Monday , 16 December 2019

Gov’t committee commends SEAFDEC/AQD’s aquaculture research & development efforts

By Development Communication Section

Ret. Commodore Eduardo Gongona, director of the Bureau of Fisheries and Aquatic Resources (left) and SEAFDEC/AQD Chief Dan Baliao (beside Gongona) discuss possible research areas in aquaculture during a break at the 28th PTAC Meeting last 9 October 2019 in Pasay City.

 

MEMBERS of the Philippine Technical and Administrative Committee (PTAC) commended SEAFDEC/AQD for its continued efforts to create aquaculture technologies that will benefit local fish farmers.

The PTAC is a committee tasked to coordinate activities between AQD and the Philippine government as host country and is comprised of representatives from relevant government agencies.

“We are happy to continue supporting AQD to have more resources for its programs and projects for the next years,” said Ret. Commodore Eduardo Gongona, director of the Bureau of Fisheries and Aquatic Resources (BFAR) at the presentation of AQD’s 2019 achievements during the 28th PTAC Meeting last 9 October 2019 in Pasay City.

One of the most commended projects for 2019 is the development of low-cost feeds for milkfish and tilapia which were successfully verified through field-testing for cages and ponds in various locations across the country.

“We have successfully reduced the cost of feeds by 30 percent compared to the most cost-efficient commercial feeds available in the market,” said Dr. Roger Edward Mamauag, scientist and head of the Technology Verification and Extension Division, during his presentation.

The low-cost feeds by AQD also showed higher growth and weight performance compared to commercial feeds.

Gongona, in his capacity as PTAC Chairman, expressed his appreciation for this development and requested for AQD to move forward with the mass production of the formula.

“We [BFAR] can assist in looking into more demo-farms to test the feeds for faster confidence building on the formula as well as to ensure its quality,” said Gongona.

The committee also suggested for AQD, in partnership with BFAR, to conduct acceptability studies among aquaculture operators and fish farmers on the newly-formulated low-cost feeds.

“By lessening the cost of aquaculture production, we can claim that the next ten years is going to be the game for aquaculture,” added Gongona.

AQD also presented the progress of 49 studies under its departmental and regional programs as well as special projects in collaboration with the Philippine government.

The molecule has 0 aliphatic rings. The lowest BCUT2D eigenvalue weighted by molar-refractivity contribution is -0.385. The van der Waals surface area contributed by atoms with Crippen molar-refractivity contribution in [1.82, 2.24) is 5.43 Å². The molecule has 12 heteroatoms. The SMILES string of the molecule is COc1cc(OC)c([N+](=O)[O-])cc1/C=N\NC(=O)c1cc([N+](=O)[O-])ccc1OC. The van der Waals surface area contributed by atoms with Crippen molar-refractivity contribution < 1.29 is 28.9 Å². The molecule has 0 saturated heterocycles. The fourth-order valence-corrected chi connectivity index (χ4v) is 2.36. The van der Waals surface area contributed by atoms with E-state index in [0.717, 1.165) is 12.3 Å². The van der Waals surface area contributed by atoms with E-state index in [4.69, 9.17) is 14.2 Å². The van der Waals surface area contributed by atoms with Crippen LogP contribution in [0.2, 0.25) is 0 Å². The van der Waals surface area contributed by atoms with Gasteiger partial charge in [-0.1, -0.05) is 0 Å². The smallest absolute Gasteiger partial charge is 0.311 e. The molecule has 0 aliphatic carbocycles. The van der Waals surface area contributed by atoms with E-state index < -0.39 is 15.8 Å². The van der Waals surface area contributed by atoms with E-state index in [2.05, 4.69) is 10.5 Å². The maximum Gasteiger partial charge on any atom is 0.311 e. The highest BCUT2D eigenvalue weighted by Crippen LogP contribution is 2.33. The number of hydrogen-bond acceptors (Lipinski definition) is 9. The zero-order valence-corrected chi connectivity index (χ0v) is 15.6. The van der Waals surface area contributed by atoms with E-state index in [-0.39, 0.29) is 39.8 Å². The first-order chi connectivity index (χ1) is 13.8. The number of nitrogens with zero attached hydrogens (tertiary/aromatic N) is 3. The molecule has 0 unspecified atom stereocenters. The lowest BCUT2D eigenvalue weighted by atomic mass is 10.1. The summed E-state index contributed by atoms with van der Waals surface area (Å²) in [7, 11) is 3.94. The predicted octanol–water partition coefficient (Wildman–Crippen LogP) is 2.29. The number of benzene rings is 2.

Support for scientists

On the other hand, Prof.  Encarnacion Emilia Yap, dean of the College of Fisheries and Ocean Fisheries of the UP Visayas, expressed that aside from budget for research and extension, AQD scientists should be compensated well.

“Scientists are the lifeblood of AQD and with better salary and benefit packages, they could be even more productive than they already are,” she said.

This was supported by Gongona as he believed that scientists in the Philippines should be supported and given incentives.

“We are in the process of reviewing the salary scale of our scientists, researchers, and support staff. In view of the limited plantilla items for senior researchers in the department, we plan to invite visiting scientists from universities or other research institutions to conduct research in priority areas of the department and the government,” said AQD Chief Dan Baliao.

 

Challenge towards more progress

Gongona also challenged AQD to develop programs and projects that could make the country progressive.

“Come up with research, technologies or even policy recommendations and you can expect the support of the government,” he said.

Ms. Marnelie Subong of the Department of Agriculture-Bureau of Agricultural Research suggested the continuation of refining the culture and feeding technologies by expanding and updating the socioeconomic analysis of each technology and to include it in the training courses. She also requested for AQD to develop more modern technologies in fish diagnostics to make disease detection more convenient to fish farmers.

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